In a medical malpractice action, generally there must be expert testimony that tends to show a deviation from the normal standard of care. Assaad v. Thomas, 87 N.C. App. 276, 360 S.E.2d 503 (1987), disc. review denied, 321 N.C. 471, 364 S.E.2d 917, reh’g denied, 321 N.C. 747, 366 S.E.2d 856 (1988). Plaintiffs offer of proof included affidavits and depositions from many medical experts. Dr. Thomas A. Preston stated in his affidavit that:
The attending clinicians were negligent in not noting the severity of anemia, and treating it properly. Not only did the anemia go untreated, but the patient had a history of a GI bleed in 1982, which would make any finding of anemia all the more urgent. The patient was never treated with packed red blood cells, despite a diagnosis of anemia and grossly insufficient treatment of ferrous sulfate. In summary, there was negligence in not recognizing the severity of the anemia and treating it sufficiently, and negligence in not diagnosing and treating congestive heart failure. I will testify that negligence in these areas was a proximate cause to the patient’s death. The care of the attending physicians was far below the standard of practice in any community in this country, and even minimal attention to either the congestive heart failure or the anemia would more than likely have saved the life of Virgil E. Henderson. (Emphasis added).
Dr. Embree H. Blackard stated in his affidavit that:
There was an intent to send him home with his hemoglobin and hematocrit still not reversed and on the upside. Therefore one could anticipate further hypoxia, further effect on increased cardiac output and further danger to an individual with a compromised cardiac status. Diagnosing the anemia and ordering ferrous sulfate indicated that they were aware of the anemia. *263 However, it was a grossly inappropriate treatment. Not to have given packed cells well before his fatal event is substandard and was a proximate cause of his death. (Emphasis added).
There was an official typed catheter report indicating a mild degree of obstruction. However, the progress notes in the chart indicated a more severe degree of narrowing. This would correlate with the autopsy findings. To have one catheterization report with such divergent results is substandard and indicates a sloppiness. The official typed report would be the one given the most weight by the subsequent doctors and this is the one that is abnormally reported. This is quite substandard. This would serve to have the effect of misleading subsequent doctors if their judgment relied on this report. (Emphasis added).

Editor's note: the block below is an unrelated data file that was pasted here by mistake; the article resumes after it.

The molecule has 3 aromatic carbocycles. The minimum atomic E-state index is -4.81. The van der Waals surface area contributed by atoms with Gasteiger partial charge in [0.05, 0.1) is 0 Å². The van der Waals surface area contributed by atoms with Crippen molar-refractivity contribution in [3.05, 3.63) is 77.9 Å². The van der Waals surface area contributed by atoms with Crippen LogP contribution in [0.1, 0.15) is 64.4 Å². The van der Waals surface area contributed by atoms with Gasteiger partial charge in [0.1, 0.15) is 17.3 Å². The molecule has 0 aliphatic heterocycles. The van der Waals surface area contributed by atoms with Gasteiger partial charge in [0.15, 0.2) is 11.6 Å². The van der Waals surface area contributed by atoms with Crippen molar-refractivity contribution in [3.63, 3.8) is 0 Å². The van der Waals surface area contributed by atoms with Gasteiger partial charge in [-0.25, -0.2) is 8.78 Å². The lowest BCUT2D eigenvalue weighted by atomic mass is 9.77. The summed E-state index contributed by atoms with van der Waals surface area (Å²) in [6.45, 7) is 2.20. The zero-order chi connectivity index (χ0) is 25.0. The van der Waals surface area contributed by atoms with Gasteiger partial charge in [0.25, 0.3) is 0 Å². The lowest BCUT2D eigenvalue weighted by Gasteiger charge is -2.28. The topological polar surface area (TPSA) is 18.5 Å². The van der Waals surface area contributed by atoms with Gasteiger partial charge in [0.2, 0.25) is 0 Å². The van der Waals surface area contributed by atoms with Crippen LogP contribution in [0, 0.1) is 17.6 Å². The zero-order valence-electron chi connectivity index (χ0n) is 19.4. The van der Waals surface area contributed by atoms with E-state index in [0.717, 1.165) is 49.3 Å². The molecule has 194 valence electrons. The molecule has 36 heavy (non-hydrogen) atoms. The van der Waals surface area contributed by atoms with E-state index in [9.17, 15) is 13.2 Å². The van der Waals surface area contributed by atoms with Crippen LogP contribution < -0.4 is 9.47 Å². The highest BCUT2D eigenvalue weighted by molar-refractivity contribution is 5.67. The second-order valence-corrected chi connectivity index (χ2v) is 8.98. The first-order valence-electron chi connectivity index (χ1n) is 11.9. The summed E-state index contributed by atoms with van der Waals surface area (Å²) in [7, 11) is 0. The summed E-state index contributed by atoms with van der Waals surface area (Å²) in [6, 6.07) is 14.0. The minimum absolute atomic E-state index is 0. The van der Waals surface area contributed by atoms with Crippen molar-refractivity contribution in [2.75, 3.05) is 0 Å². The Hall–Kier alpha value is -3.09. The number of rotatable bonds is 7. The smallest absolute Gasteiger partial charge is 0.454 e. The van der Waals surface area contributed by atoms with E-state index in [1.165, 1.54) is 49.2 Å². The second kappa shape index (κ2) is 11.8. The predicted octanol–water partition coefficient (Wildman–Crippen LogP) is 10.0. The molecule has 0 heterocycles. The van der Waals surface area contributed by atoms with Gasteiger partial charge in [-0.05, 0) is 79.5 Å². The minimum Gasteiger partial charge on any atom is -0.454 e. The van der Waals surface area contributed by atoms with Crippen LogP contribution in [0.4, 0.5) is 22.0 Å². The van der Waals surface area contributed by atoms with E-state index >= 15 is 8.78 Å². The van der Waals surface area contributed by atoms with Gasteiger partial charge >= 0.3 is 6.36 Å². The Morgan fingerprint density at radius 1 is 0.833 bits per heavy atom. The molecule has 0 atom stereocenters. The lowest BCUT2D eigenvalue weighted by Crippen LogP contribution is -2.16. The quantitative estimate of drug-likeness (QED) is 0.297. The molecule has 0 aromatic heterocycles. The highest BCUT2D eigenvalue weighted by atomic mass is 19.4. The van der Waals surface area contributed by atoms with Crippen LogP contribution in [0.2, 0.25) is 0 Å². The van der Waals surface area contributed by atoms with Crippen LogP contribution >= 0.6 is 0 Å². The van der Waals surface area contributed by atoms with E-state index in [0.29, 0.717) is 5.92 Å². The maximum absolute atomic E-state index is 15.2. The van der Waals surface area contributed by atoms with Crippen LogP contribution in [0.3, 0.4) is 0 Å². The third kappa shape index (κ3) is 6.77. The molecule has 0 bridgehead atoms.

We hold that this expert testimony was a sufficient forecast of evidence to survive a summary judgment motion as to whether the treatment provided by defendants LeBauer, Brodie, and Katz rose to the level of “aggravated negligence” or an “extreme departure from the ordinary standard of conduct.” See Cole, supra. LeBauer, Brodie, Katz, and the defendant professional association have admitted that these physicians were employed by Drs. LeBauer, Weintraub, Brodie, Patterson & Associates, P.A., and acted in the course and scope of their employment. Summary judgment on the punitive damages issue, then, was also inappropriately granted in favor of the association. See Mazza v. Medical Mut. Ins. Co. of North Carolina, 311 N.C. 621, 319 S.E.2d 217 (1984); Binder v. General Motors Acceptance Corp., 222 N.C. 512, 23 S.E.2d 894 (1943). We affirm the judgment of the trial court as to defendants Rinehuls, Hassell and Hospital.
 Plaintiff also assigns error to the entry of summary judgment on all claims against defendant Hassell. In both her complaint and amended complaint, plaintiffs claims against Hassell focus solely on the existence of a conspiracy. In her brief, she attempts to argue that Hassell was negligent and grossly negligent in supervising the Hospital’s “quality assurance program,” based primarily on the fact that there is no notation in the laboratory records that decedent’s “panic-level” hemoglobin was reported to any physician or nurse. She also argues that Hassell was negligent in conducting his investigation into the cause of death. We find nothing in the record which would indicate that this theory of liability was *264asserted in the complaint or in the trial court. The court’s order indicates to the contrary, stating:
IT IS THEREFORE ORDERED and ADJUDGED that the defendants’ motions as to all claims for conspiracy, to include all claims against defendant Charles M. Hassell and all claims alleged in plaintiff’s fourth claim for relief, are allowed and the same are dismissed with prejudice. . . .
We are therefore left to assume, then, that plaintiff is asking us to pass on these theories of liability for the first time on appeal. This we cannot do. Bryant v. Eagan, 88 N.C. App. 741, 364 S.E.2d 704, cert. denied, 322 N.C. 325, 368 S.E.2d 863 (1988). The trial court’s order is affirmed as written regarding Hassell.
 Defendant Hospital’s appeal is interlocutory. The denial of a motion for summary judgment is not a final judgment, and is generally not immediately appealable, even if the trial court has attempted to certify it for appeal under Rule 54(b) of the North Carolina Rules of Civil Procedure. Lamb v. Wedgewood South Corp., 308 N.C. 419, 302 S.E.2d 868 (1983). We fail to see how any substantial right will be lost by a trial of the issues. The Hospital’s appeal is therefore dismissed.
As to plaintiff’s appeal,
Reversed in part, affirmed in part.
As to defendant Hospital’s appeal,
Judges COZORT and LEWIS concur.